David Jeremiah: Social networking and the Gospel
Article Date: Jul 16, 2014
EL CAJON, Calif. (BP)—A century ago, the average person’s social network probably consisted of less than 50 family, neighbors, church members and co-workers.
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Today, your social network can consist of hundreds, even thousands, of people. They can live anywhere in the world, speak a different native language and be of a different religion. The only thread that ties you together is a similar interest in, well, anything—or nothing at all! Your network might consist of “friends”—a friend of a friend of a friend, as well as people who actually are your close friends. You rarely communicate face-to-face; you do it all digitally via social networking sites.
The Need to Connect Socially
I believe online social networks were a phenomenon waiting to happen. In the first decade of widespread personal computer use (the 1990s), relationships suffered as people isolated themselves in front of a computer screen and surfed the Web. Just in time, social networking turned an inherently isolating tool, the computer, into a vehicle for re-establishing and widening our relationships—our social networks.
We’ve come out of our digital shells and are manifesting our God-given social capacities in a new, networking sort of way. To that end, networks are good things.
The Need to Communicate Seriously
Much of what gets shared on some social networking sites can be less than profound. With the wheat comes the chaff in any new endeavor. As Christians, our goal is to recognize the potential for good that social networking technology presents—new opportunities for serious communication about spiritually important matters.
The most important, of course, is the Gospel of Jesus Christ. Think what a difference 2,000 years has made! Jesus and John the Baptist proclaimed the good news of the Kingdom of God by voice at first, and the early apostles and evangelists did the same, one sermon at a time. By the end of the first century, the four Gospels, Acts, Revelation and the Epistles had been written and were being copied and distributed by hand. By the fourth century, the Old and New Testaments had been codified and bound together as “Bibles”; they were hand-copied and painstakingly distributed for the next thousand years.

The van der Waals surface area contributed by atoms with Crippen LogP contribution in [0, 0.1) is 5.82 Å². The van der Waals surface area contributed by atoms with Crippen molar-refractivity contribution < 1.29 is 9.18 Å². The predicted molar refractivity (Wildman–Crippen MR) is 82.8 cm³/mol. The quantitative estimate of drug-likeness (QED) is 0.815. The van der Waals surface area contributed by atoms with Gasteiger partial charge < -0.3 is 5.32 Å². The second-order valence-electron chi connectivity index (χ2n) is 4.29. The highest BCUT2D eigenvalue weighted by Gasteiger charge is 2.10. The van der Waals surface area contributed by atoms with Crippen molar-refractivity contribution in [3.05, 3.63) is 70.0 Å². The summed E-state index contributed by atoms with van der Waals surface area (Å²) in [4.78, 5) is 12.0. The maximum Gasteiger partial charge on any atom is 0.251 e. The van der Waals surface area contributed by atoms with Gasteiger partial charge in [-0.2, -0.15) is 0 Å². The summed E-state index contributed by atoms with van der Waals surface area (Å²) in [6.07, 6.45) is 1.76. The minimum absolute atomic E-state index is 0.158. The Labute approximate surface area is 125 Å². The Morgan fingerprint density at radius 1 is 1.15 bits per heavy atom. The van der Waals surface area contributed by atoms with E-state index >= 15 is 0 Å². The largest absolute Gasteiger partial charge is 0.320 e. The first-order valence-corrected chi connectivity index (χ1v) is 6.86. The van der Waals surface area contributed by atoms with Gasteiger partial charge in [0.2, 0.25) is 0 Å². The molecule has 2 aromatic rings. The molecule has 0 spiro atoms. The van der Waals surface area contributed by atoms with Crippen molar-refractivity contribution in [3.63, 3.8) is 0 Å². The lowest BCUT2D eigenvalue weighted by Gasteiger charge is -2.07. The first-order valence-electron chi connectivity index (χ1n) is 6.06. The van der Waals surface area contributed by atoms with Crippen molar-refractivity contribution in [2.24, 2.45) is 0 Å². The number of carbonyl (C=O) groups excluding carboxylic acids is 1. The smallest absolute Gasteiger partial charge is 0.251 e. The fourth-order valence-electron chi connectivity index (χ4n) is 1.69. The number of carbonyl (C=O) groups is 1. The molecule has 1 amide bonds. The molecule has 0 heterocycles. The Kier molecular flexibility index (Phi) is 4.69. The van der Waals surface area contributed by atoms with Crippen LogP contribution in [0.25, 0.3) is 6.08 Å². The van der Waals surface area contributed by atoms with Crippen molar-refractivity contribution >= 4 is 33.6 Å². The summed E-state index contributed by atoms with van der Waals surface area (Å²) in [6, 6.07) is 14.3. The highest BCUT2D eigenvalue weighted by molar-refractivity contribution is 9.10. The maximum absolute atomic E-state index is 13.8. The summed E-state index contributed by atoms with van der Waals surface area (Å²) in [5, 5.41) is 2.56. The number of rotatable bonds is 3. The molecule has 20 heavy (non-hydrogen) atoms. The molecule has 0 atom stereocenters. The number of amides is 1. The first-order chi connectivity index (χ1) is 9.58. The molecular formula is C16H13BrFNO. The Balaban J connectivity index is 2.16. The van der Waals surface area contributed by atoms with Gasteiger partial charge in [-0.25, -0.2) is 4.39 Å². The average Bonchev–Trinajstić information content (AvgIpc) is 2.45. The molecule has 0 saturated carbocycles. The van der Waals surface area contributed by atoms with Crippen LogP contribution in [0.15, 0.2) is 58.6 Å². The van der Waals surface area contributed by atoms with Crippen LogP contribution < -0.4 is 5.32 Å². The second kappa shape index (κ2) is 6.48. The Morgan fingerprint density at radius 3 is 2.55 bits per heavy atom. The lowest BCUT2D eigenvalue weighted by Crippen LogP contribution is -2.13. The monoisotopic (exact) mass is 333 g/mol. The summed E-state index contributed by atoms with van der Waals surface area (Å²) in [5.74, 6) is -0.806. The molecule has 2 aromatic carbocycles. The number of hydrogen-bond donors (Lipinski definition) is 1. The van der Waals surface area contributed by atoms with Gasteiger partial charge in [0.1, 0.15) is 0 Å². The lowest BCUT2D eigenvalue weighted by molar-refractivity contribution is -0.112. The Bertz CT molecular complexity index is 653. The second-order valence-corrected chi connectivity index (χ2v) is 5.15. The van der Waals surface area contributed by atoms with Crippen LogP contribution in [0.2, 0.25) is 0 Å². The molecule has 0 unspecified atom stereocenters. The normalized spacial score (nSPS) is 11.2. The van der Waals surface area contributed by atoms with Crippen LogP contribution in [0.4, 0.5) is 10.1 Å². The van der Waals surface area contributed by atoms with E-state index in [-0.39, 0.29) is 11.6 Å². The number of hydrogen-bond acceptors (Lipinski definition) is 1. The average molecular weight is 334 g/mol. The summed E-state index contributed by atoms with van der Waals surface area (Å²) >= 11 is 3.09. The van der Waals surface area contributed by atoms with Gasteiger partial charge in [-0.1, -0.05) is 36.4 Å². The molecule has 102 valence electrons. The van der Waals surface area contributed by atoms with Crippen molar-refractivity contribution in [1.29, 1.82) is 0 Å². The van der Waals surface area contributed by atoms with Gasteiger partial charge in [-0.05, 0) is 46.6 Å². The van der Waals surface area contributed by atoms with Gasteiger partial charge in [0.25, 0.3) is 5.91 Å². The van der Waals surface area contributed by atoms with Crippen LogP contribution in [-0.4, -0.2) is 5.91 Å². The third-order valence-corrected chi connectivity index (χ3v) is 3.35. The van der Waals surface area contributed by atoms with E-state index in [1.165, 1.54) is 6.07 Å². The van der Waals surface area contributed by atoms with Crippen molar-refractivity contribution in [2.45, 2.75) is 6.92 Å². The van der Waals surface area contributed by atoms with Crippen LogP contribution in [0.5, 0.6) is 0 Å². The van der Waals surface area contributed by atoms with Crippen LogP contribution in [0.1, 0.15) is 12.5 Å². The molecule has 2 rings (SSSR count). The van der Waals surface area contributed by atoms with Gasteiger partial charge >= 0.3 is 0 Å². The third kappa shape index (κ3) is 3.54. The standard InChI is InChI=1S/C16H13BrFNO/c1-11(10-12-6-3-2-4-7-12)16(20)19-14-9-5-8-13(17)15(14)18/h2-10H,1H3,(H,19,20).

Then came a revolution as world-changing as the Internet. Around 1440, Johannes Gutenberg invented the printing press in Germany and produced copies of the Bible. For the last 500 years, the Bible has been the most printed and widely sold and distributed book in history. With modern media—radio, television, magazines, video and audio—ways of spreading the Gospel and Bible teaching have multiplied. But the barrier to further expansion has always been the cost. Social networking has presented a new opportunity for organizations and individuals to inexpensively extend the Kingdom of God.
The Network for Communicating Spiritually
There are many ways for individuals to make an impact for Christ through social networking. Using sites like Facebook and Twitter, you can let your social network know about answers to prayer, Bible study insights or a book that has impacted your life. It’s like having a digital conversation with your closest friends!
And here’s the most amazing part of social networking: Through the Web’s search engines, your social network will grow and your impact will spread. Your words will find a listening ear somewhere in cyberspace.
A word of caution: The Internet is the world; you must be careful to protect your privacy—and especially that of your children—when networking. But with appropriate boundaries and screening, your social network can become a source of information, encouragement and spiritual discernment—a source of wheat in a world filled with chaff.
Social networking has exploded because people are longing for ways to connect. If your life is centered on Jesus Christ and the Word of God, every person you touch—whether in person or via a digital social network—will be changed for the better. We should be building the strongest social networks we can—both the traditional, face-to-face variety and the newfangled digital variety.
The apostle Paul said in 1 Corinthians 9:22, “I have become all things to all men that I might by all means save some.” Let’s use every means possible to share Jesus Christ in our needy world.
David Jeremiah is the founder and host of Turning Point for God and pastor of Shadow Mountain Community Church in El Cajon, Calif.
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